Opinion: Coercion and Institutionalization Won’t Fix NY’s Mental Health Crisis

April 2, 2022 (Reprint from NYAPRS ENews, and City Limits, Opinion Column by Harvey Rosenthal)

“We must reject policies that single out, scapegoat, and sweep away the rights of our neighbors with mental illness. “

Harvey Rosenthal

I spent six weeks in a psychiatric hospital on Long Island in 1970. I hadn’t slept or eaten in many days, had isolated myself for many more, and was increasingly suspicious of others. The medication and “therapy” groups there left me empty and gave me little reason for hope. I thought my life as I knew it was lost forever. Had I had the benefit of a peer counselor who had come through and out the other side of this traumatic event, I would have been offered a way forward.

After discharge, I retreated to my parents’ home, coming outside only to feed the ducks at a local pond and to catch the last movie showing at a local theater because I knew this was a way to be around people where no one would be looking at me.

Several years later, I went to work at the local state psychiatric center in Albany to try to give encouragement to people like me, who were essentially being told that their lives were over. I worked as a mental health service provider for the next 18 years and as a mental health advocate for the last 30.

I have seen New York’s mental health system at its worst and at its best.

I have seen us fail to provide the time and the will to find out how best to engage people in great need, only to place the blame on them and label them as “non-compliant”,

I’ve seen us give up on people because they wouldn’t accept medications without even trying to first address their most immediate needs, like food, shelter, and clothing. Now I’m seeing the state move to forcibly confine people in psychiatric wards because it hasn’t sufficiently invested in street-based approaches that help them to accept those same things voluntarily.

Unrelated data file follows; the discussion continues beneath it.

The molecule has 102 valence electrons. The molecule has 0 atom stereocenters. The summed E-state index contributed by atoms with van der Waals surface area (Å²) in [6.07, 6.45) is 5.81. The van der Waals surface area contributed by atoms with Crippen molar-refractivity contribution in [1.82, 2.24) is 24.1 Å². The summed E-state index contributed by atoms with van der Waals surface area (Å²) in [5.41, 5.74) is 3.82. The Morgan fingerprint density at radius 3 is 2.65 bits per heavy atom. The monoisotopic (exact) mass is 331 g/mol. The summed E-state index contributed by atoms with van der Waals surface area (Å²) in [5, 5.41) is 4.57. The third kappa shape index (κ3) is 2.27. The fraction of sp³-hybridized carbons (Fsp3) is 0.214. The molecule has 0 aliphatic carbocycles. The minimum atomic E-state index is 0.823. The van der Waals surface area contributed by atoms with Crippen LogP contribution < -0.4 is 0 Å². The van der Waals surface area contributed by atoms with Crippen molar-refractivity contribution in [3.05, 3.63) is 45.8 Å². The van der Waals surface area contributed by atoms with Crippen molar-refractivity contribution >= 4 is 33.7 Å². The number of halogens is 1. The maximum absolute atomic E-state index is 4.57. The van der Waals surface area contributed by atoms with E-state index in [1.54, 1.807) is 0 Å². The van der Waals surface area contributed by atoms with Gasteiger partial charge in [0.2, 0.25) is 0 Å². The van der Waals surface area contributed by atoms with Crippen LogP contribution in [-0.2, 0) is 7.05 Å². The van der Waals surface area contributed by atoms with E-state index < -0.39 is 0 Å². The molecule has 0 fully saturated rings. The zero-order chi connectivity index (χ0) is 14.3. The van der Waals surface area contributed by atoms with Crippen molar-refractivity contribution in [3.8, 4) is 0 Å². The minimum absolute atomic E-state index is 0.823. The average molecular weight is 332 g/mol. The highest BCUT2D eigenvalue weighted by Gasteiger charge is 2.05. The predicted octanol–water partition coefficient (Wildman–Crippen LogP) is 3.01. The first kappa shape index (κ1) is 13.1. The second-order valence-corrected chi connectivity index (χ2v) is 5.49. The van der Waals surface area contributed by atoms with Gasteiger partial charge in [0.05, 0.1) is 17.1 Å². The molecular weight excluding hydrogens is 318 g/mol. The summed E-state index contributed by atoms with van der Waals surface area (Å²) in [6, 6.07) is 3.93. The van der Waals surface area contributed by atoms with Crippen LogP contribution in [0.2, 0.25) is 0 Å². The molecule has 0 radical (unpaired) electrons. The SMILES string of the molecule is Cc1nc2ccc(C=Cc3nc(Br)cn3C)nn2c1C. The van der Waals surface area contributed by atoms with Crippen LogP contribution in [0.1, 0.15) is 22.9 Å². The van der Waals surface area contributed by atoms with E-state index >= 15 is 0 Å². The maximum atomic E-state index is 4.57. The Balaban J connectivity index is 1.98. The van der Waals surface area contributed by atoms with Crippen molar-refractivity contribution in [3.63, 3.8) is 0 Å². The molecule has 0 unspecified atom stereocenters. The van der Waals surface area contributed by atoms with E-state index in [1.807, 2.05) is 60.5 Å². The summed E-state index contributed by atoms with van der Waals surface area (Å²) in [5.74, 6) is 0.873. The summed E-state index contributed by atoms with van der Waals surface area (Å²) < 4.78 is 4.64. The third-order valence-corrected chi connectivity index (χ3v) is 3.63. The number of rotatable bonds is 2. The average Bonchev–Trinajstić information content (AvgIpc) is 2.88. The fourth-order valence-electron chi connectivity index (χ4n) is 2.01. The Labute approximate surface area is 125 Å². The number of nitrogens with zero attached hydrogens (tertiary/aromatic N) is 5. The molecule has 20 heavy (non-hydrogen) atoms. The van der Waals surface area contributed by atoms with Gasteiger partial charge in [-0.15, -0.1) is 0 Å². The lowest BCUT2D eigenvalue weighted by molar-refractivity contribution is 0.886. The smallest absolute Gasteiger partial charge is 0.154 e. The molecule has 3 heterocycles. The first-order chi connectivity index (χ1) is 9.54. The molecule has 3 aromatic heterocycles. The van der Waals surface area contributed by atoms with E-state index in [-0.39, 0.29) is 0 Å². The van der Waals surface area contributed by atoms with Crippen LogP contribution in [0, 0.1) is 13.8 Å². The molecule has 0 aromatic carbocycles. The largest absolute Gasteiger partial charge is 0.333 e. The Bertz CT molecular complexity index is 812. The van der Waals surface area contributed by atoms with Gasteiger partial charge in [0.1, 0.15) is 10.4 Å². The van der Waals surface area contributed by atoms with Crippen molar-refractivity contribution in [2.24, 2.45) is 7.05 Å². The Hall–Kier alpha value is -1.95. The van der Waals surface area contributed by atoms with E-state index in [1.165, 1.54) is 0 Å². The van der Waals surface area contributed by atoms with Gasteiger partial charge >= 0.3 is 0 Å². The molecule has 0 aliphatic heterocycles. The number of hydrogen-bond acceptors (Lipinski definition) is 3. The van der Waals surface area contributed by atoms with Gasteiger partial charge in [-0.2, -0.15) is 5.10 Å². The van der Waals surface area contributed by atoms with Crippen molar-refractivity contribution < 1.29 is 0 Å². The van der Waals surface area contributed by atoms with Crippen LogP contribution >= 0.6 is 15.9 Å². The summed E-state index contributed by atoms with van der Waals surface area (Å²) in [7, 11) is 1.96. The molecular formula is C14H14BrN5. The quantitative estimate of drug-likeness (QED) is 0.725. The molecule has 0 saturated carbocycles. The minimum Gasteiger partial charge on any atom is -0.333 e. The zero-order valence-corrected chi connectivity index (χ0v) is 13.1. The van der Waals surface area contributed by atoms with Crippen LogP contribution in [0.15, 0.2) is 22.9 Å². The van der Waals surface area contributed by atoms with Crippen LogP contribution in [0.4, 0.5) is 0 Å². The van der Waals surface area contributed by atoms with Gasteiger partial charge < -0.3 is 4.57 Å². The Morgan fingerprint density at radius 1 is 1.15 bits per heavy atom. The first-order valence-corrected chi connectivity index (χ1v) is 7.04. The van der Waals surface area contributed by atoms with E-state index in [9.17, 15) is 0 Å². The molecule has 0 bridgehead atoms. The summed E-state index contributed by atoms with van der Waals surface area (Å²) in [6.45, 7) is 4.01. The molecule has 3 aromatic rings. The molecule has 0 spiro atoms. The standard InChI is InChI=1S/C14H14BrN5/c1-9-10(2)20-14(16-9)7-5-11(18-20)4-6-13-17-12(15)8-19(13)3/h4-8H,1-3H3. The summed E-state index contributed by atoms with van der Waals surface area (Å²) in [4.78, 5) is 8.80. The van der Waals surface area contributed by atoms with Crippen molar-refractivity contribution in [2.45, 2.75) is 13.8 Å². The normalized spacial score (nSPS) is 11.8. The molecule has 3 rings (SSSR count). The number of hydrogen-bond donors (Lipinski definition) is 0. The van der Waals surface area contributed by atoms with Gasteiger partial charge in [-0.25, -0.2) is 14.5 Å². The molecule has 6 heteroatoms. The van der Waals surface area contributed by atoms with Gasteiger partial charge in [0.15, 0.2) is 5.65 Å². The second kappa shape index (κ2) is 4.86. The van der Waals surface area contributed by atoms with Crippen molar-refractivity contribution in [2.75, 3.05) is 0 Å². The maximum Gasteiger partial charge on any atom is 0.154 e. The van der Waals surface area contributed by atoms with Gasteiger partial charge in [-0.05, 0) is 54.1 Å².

I’ve seen people and politicians complain about and decry the “homeless mentally ill” and then fail to provide the specialized housing and supports necessary for people to voluntarily leave the streets and subways for help that they can trust, even as we have 2,500 empty supported housing units in New York City.

I’ve seen us fail time after time to skillfully engage and effectively support BIPOC individuals with serious mental illnesses voluntarily: why else are nearly 4 out of 5 Kendra’s Law coercive treatment orders applied to Black and Brown people in New York City?

I’ve seen the sharp rise in public fears about the “violent mentally ill” even as the data is clear that the people I support are 11 times more likely to be victims of violence, five times more likely to be victims of murder are 16 times more likely to be killed in encounters with police.

We must reject policies that single out, scapegoat, and sweep away the rights of our neighbors with mental illness.

And it’s long past time for our mental health systems to take charge here and to stop foisting off our responsibilities to the criminal justice and homeless systems.

But I’m also seeing extraordinarily promising successes.

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